• Foster closer connections with the Cuban people,
    • Contribute to the development of Cuban civil society, or
    • Advocate for the independence of the Cuban people from the government; and
    • Involve meaningful engagement and interaction with individuals in Cuba.

    American travelers love this category because it’s pretty vague. You have lots of wiggle room and can pretty much do many of the activities you would in any other country.

    Here are examples of activities that can “strengthen Cuban society”:

    • Visiting museums and historical sites.
    • Eating at locally-owned restaurants (paladares).
    • Taking Cuban cooking classes.
    • Taking salsa dancing lessons.
    • Touring a tobacco farm and learning how to roll Cuban cigars.
    • Taking a tour through the best of Havana.
    • Volunteering with a local organization or non-profit.

    How does it sound?

    However, we must remind you that you still can’t do tourism in Cuba under the Support for the Cuban People license. In fact, you should spend about 6-8 hours on a schedule of activities actually supporting the Cuban people.

    That said, it’s not like an American official will call you daily to verify your schedule, so don’t stress too much about it.

    You can also support the Cuban people in less subtle ways by:

    • Bringing inexpensive items as gifts for locals. Most essential products you take for granted (toiletries, hygiene products, etc.) are hard to come by in Cuba. Bringing a thoughtful gift will show your appreciation and may meet your hosts’ vital needs.
    • Tipping. The base wage for workers in Cuba is the equivalent of a few US dollars a month. Therefore, locals expect and highly appreciate tipping.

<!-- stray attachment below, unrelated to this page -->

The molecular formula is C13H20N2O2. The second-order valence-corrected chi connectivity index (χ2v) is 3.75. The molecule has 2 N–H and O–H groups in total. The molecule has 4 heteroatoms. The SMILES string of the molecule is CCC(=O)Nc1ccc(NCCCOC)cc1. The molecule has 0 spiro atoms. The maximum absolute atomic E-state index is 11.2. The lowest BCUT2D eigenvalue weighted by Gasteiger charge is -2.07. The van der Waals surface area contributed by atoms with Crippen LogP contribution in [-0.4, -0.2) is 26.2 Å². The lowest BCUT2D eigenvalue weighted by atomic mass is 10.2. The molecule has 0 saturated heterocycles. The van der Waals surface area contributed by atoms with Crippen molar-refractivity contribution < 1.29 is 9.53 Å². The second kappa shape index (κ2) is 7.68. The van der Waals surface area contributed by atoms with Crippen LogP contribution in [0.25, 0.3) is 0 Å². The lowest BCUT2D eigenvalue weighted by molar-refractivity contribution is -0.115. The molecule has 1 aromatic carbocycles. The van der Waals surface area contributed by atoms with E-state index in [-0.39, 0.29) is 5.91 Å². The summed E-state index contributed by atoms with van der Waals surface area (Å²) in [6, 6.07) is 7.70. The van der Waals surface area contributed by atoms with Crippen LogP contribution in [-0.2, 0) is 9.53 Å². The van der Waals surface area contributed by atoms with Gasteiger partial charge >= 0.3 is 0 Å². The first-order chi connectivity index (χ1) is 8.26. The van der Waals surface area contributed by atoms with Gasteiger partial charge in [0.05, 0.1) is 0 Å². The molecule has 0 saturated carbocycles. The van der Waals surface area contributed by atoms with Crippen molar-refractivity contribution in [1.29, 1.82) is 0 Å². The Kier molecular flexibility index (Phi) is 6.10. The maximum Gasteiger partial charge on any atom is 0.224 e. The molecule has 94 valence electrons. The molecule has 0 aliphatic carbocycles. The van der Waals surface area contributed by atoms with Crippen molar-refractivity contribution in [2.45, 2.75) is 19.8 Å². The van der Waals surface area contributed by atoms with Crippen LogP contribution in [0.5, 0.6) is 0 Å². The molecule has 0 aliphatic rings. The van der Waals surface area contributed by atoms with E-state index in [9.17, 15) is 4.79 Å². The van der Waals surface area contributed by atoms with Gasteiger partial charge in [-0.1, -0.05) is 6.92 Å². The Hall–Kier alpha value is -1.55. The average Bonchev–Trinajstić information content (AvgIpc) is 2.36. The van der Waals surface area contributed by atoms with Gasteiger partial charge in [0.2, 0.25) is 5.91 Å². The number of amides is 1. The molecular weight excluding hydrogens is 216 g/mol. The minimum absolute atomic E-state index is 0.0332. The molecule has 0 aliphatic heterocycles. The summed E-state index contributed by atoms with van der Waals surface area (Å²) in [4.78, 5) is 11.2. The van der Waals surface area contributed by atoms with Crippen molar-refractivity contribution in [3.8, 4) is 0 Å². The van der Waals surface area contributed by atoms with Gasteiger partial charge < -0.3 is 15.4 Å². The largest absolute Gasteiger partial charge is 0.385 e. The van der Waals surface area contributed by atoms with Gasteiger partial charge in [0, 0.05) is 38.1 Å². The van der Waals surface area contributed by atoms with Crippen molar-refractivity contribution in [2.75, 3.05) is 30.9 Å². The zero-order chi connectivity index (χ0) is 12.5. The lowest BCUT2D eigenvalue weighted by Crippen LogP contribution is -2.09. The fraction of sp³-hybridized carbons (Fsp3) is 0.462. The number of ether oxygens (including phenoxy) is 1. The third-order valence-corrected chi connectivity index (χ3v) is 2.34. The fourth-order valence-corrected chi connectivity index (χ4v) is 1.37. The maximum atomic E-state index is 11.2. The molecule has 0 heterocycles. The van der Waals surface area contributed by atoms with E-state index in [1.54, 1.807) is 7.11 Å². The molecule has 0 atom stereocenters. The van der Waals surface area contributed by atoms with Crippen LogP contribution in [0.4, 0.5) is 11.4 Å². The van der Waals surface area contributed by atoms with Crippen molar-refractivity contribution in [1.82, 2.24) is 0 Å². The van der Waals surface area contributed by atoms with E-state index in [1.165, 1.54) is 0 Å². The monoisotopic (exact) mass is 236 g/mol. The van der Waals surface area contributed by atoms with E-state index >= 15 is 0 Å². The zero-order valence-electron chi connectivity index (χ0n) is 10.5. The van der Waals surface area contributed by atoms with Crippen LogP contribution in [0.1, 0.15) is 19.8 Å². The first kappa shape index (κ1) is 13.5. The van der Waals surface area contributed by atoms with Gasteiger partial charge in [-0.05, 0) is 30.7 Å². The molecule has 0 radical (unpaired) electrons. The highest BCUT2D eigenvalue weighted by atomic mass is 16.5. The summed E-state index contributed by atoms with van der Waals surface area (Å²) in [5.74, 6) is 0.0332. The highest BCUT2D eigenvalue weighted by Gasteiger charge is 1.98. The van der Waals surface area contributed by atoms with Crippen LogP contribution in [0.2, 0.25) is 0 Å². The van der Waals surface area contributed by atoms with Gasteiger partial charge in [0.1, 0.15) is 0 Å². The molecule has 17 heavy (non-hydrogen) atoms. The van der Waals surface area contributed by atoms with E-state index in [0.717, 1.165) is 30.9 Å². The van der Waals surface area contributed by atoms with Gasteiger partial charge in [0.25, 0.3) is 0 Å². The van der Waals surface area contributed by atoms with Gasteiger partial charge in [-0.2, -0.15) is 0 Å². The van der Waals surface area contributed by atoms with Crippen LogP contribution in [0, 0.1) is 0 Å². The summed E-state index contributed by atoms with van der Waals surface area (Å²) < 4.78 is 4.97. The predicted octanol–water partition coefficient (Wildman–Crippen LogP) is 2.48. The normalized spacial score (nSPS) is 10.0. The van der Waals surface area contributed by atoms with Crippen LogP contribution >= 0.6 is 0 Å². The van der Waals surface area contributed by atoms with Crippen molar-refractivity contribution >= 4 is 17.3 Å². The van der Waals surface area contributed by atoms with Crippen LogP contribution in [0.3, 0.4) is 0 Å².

Finally, considering that the Internet is limited in Cuba, you should arrange your activities before you land on the island.

    Restricted Businesses and Accommodations

    The US Treasury Department doesn’t like Americans spending money anywhere in Cuba.

    The Treasury keeps a list of businesses to which Americans must refrain from giving money. Most of these businesses are owned by the Cuban military or security services, with which the US still has a frosty relationship. You can see the full, updated list here.

    The US government also forbids Americans from staying at specific accommodations listed in the Cuba Prohibited Accommodations List.

    To be safe, we recommend renting a room from Cuban Airbnbs, also known as “casas particulares.” These privately owned and highly affordable accommodations can provide you with an authentic Cuban experience.

    Check out Skyscanner for the latest listings of “casas particulares” and hotels in Cuba.

    Travel Receipts and Records for Five Years

    The US government can ask you for your travel records and receipts for up to five years after your Cuba trip.

    This sounds spooky, although anecdotally, it doesn’t happen very often. But it’s better to be safe than sorry, so keep your records safe for five years if you’re questioned about your trip.

    Bonus Tip for Americans Traveling to Cuba: Stick to Private

    How to Travel to Cuba - African Cuban Woman

    Generally, you should purchase most travel services and products from Cuban private businesses.